Teaching is hard work. It takes many hours off-the-clock. I like my job, I enjoy working with kids. I like the little dumb things, like putting up my calendar every month with the themed dates (like this month every card for the dates is a little handprint that mimics the shape of a turkey--so we're multicultural with the variety of skin tones of the handprints, and seasonal.) Also, I still have the patience to help nine-year olds remember to put their name on their papers, and keep their desks organized and wash their hands after recess.

But, I don't want to change grade levels, or be the literacy facilitator, or (heaven forbid!) an administrator. I'd like to keep teaching fourth grade because I know that there will be enough changes each year with the curriculum, the grading system, the principal's latest whim or fad. So I don't feel the need to change grade levels to get variety. I'm not tired of fourth grade yet. I do get tired of new stuff for the sake of new stuff. But that is inevitable.

So, I'll just stay here in fourth grade and keep doing what I'm good at and keep getting better at it. I change things up all the time--you have to--the kids are different each year. Current events are different--curriculums require different things from the children. I get enough change.

Sunday, November 08, 2009

Rubbed the Right Way

Is this just a Las Vegas perk? Or can you go to a mall in other cities and find professional massage therapists who provide a variety of massages right there in a chair in the mall? There is a big mall right on the Strip with all the stores you would imagine for people who can afford to stay across the street at The Wynn: Neiman Marcus, Ann Taylor, Lacosta, etc. etc. Well, there is also an area on the main floor where you can book time with a massage therapist, right there and then. You sit on a special chair that leans you forward onto a support cushion, your face resting on a horseshoe shaped pad, arms resting on another support cushion, and get massaged. Depending on how much time you wish to pay for, you can get just a little comfort or quite a bit.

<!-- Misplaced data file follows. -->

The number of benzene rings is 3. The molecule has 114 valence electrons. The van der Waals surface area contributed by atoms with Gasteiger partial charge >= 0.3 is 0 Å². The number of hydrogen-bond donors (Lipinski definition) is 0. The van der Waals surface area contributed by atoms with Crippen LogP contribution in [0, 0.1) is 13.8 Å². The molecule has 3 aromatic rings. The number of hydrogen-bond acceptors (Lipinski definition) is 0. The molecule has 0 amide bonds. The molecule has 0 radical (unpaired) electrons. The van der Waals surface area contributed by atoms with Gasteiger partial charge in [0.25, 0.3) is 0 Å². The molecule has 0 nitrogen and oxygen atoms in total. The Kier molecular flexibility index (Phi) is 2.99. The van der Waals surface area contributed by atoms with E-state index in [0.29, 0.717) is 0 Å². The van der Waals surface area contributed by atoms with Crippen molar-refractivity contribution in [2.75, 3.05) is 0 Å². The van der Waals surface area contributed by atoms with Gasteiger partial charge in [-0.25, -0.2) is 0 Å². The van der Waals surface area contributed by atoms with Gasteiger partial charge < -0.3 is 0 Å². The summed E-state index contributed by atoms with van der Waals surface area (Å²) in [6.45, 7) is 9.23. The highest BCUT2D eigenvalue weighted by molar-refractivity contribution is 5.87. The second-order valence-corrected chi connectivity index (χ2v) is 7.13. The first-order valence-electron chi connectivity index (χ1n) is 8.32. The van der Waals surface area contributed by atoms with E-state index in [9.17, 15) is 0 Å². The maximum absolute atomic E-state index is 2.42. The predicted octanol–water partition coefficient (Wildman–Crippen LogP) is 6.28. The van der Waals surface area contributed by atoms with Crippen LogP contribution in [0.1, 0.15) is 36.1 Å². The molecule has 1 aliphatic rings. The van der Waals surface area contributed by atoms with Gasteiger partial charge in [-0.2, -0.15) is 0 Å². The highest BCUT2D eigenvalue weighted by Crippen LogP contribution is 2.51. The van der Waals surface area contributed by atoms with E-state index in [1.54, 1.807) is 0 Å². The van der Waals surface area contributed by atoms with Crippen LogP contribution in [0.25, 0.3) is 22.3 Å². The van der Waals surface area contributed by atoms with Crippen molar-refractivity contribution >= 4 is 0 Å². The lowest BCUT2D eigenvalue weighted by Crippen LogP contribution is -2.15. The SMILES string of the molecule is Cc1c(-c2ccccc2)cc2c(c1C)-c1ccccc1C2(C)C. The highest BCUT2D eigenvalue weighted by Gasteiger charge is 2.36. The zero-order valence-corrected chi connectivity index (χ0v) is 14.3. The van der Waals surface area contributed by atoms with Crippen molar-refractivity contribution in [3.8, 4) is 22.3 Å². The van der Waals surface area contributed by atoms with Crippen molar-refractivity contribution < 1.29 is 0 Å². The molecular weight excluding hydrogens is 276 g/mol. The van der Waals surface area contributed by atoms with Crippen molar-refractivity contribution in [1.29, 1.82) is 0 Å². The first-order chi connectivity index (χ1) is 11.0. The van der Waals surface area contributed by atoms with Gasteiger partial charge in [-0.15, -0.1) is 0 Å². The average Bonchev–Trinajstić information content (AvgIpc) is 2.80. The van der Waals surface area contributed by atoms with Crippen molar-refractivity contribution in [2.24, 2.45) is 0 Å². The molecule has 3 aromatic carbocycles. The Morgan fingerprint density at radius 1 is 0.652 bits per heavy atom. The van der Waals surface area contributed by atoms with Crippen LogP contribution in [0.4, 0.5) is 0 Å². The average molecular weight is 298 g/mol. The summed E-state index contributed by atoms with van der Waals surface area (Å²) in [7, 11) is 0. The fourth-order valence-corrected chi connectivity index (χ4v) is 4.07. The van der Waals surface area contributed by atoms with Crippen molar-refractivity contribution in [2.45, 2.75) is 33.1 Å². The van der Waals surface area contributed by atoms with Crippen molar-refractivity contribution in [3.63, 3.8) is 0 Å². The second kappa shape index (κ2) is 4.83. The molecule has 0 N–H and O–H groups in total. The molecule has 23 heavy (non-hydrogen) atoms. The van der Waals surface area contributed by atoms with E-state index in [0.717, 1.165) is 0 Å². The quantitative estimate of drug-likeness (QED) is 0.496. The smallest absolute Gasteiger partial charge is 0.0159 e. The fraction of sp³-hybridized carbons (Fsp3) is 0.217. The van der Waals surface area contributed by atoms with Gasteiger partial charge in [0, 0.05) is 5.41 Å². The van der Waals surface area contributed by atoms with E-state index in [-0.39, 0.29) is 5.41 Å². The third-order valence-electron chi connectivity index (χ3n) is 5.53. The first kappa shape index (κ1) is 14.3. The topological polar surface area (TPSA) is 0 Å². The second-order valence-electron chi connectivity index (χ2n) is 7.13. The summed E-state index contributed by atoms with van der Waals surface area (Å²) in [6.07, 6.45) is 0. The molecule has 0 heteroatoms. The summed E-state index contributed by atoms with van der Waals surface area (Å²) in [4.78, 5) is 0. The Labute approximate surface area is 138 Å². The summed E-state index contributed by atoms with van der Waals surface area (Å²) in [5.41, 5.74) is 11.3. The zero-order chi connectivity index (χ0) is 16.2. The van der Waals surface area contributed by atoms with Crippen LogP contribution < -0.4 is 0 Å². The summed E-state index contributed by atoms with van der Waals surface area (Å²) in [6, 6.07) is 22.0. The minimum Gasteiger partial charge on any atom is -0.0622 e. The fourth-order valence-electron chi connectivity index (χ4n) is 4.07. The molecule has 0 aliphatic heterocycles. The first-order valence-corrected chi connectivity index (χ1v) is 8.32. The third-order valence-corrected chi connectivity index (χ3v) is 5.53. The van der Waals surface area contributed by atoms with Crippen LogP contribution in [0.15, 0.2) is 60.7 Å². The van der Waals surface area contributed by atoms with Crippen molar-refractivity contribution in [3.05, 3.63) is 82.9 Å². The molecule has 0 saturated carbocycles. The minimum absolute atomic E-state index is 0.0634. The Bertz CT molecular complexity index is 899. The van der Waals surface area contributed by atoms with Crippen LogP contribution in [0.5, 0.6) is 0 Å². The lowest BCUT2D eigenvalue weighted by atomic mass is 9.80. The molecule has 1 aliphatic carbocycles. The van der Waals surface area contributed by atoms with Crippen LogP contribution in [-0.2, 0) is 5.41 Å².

Now, I know when I mention "massage" and "Las Vegas" in the same paragraph, there are going to be some eyebrows raised. Undoubtedly, when this blog pops up, there will be disappointment for any number of people who google that phrase in anticipation of a Hot Time in Sin City. But, seriously, this is completely legit. You are right out there in the open, all of your clothes remain on your body, and it is very professional.

I paid for the neck, back, arms and shoulders version. A couple of days ago, I was talking on my cell phone while multitasking and I tucked the phone onto my shoulder and held it in place with my head while reaching for something with both hands. I was instantly smitten with a vicious muscle cramp directly below my right shoulder blade, that caused me to gasp and drop the phone. It caused me to gasp all day whenever I moved a certain way. So, I decided I'd go and get a rubdown on Saturday.

It was awesome. I wanted to just pay for another 20 minutes on the spot and sit back down. I felt ever so much better, and he pointed out that my shoulders were very hard and tense when he started. They were definitely relaxed when my time was up. I'd like to hire their crew to come over to our school and give these massages at the end of the day. (There are male and female and you can choose -- he was available and I'm not fussy.) So, if you have this little perk at an upscale mall in your area, go, go--it's better than a new pair of shoes, and less expensive too.

Friday, November 06, 2009

Take Out Treat

After school, I had two uninterrupted hours at my desk. I finished my lesson plans, cleaned off my desk (!!), organized my parent conference forms and made a tentative schedule for those visits, and then I went home and fed Kitty Cat. After that I drove down to my physical therapy appointment. My arm goes numb less often, thank you for asking. The work out there is helping, I think.

Then, I stopped off at K-Mart to get a heavy-duty extension cord for my classroom. I also ended up with a cute little sweater and a new purse. So then I stopped off at a Thai restaurant I've never eaten at and ordered some pad thai and tom yum soup, to go. The lady/owner was so kind and sweet. She gave me a drink, asked me to sit and rest and said she'd bring me the food when it was ready. Then, she also pointed out that she would treat me to some eggrolls since it was my first visit. She has a lot of repeat customers, I'm guessing. They return for the royal treatment.

I got home, dished it all up and watched Jeopardy. What a pleasant evening. YUM, YUM YUM. I'll go back for another dinner some night when I'm just too tired to cook.